Developers of Android applications finally will be able to charge consumers for them, ending a few months of free Android downloads and potentially making Google's mobile platform more attractive to developers.
U.S. and U.K. developers can now go to the Android publisher Web site and upload their applications along with consumer pricing. Paid applications will go on sale in the U.S. starting in the middle of next week and in additional countries in the coming months, Google's Eric Chu wrote in a blog post Friday.
The Android Market launched in October when the first phone based on the platform went on sale. But until now, it hasn't had any checkout or payment system, so application publishers have only been able to offer free software. Google had said it would start allowing sales early this year.
The post did not indicate how much the applications might cost, saying only that developers would be able to "upload their application(s) along with end-user pricing." Unlike on the App Store for Apple's iPhone, developers don't need to get their products approved by Google or by service providers. All they have to do is register for $25 and upload their apps.
The payment and billing tool for Android Market will be Google Checkout. That platform, launched in 2006, allows payment through major credit cards and lets users save their payment information on the site.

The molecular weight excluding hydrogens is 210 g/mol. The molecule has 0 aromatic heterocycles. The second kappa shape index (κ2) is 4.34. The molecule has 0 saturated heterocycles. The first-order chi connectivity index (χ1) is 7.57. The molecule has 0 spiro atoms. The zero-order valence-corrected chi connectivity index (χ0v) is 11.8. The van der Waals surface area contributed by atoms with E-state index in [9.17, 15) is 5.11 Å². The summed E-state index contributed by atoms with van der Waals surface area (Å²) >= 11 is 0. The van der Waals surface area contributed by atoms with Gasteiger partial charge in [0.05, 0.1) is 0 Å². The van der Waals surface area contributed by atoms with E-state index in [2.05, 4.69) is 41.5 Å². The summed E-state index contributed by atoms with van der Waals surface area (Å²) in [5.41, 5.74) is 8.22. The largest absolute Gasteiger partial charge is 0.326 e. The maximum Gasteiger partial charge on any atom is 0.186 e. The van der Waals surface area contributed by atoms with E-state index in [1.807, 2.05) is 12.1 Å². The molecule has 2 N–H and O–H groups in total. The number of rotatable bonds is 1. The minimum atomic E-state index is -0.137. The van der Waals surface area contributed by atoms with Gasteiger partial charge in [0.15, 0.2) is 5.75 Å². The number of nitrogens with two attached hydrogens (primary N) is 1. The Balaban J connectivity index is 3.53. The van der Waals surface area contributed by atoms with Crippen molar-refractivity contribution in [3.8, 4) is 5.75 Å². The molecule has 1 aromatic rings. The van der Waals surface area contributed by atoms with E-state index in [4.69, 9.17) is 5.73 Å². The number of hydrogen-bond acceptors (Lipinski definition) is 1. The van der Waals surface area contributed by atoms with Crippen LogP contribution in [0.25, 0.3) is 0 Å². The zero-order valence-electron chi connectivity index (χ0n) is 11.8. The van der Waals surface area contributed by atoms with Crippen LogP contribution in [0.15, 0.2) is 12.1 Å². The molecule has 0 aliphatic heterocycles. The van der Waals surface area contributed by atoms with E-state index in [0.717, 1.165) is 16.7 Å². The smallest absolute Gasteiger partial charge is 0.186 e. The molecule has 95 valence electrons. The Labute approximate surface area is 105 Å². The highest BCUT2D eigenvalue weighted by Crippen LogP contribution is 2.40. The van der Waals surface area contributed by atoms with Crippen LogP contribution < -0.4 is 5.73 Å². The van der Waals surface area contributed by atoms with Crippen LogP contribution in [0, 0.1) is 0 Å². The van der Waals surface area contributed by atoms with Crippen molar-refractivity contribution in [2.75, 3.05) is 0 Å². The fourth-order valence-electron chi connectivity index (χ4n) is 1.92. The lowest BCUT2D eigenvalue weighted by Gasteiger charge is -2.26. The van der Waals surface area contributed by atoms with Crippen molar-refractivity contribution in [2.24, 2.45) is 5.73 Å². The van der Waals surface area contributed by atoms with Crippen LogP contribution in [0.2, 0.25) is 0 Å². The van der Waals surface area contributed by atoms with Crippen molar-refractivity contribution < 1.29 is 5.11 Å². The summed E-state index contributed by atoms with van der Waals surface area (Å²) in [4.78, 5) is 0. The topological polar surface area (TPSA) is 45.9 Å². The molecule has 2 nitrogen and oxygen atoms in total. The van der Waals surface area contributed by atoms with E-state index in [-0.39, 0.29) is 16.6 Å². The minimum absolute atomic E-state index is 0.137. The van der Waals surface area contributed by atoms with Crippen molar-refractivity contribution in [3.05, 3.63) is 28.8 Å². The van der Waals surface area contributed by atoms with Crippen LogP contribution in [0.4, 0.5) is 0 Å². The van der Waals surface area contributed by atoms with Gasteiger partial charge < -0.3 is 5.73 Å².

Later this quarter, developers in Germany, Austria, Netherlands, France, and Spain will be able to offer paid applications, and by the end of the quarter, additional countries will be announced, Chu wrote.
Also on Friday, Chu wrote that Android Market for free applications will become available to phone users in Australia beginning Sunday, Pacific time. Singapore users will get access in the coming weeks. The Android-based HTC Dream handset is set to launch on Monday in Australia and later in Singapore.
Developers are likely to take a wait-and-see attitude to selling Android applications, said analyst Greg Sterling of Sterling Market Intelligence. With the low price of a typical mobile application, developers may be drawn to the platform slowly as they watch the audience grow, he said.
"The sweet spot is really $1.99 or less. I think that's been pretty well-established by Apple," Sterling said.
Writing applications for the iPhone offers much more potential for volume today. There are more than 15,000 applications available from the App Store, and consumers have downloaded more than 500 million, according to Apple. There were 13.7 million iPhones sold in 70 countries last year. By contrast, the only Android phone available now is the T-Mobile G1, which is on sale in the U.S., the U.K., Germany, Austria, Poland, the Netherlands and the Czech Republic. There are more than 1,000 applications on the Android Market, and thousands of developers are writing for it, according to Google.
For Google Checkout, the Android Market could be a big opportunity, Sterling said. Originally seen as a potential rival to eBay's PayPal, Checkout hasn't grabbed much market share, he said.
"It never really materialized as a threat to PayPal," Sterling said.
As a Web-based service, Checkout is fairly straightforward, but it will be critical for Google to make it easy for Android phone users to start using it, he said. Apple signs up iPhone users for its iTunes store as part of the activation process for the handset.
"If (Google) blows this part of it, then developers will be upset, and (Android) will be a less successful platform overall," Sterling said.
This story was updated on February 13, 2009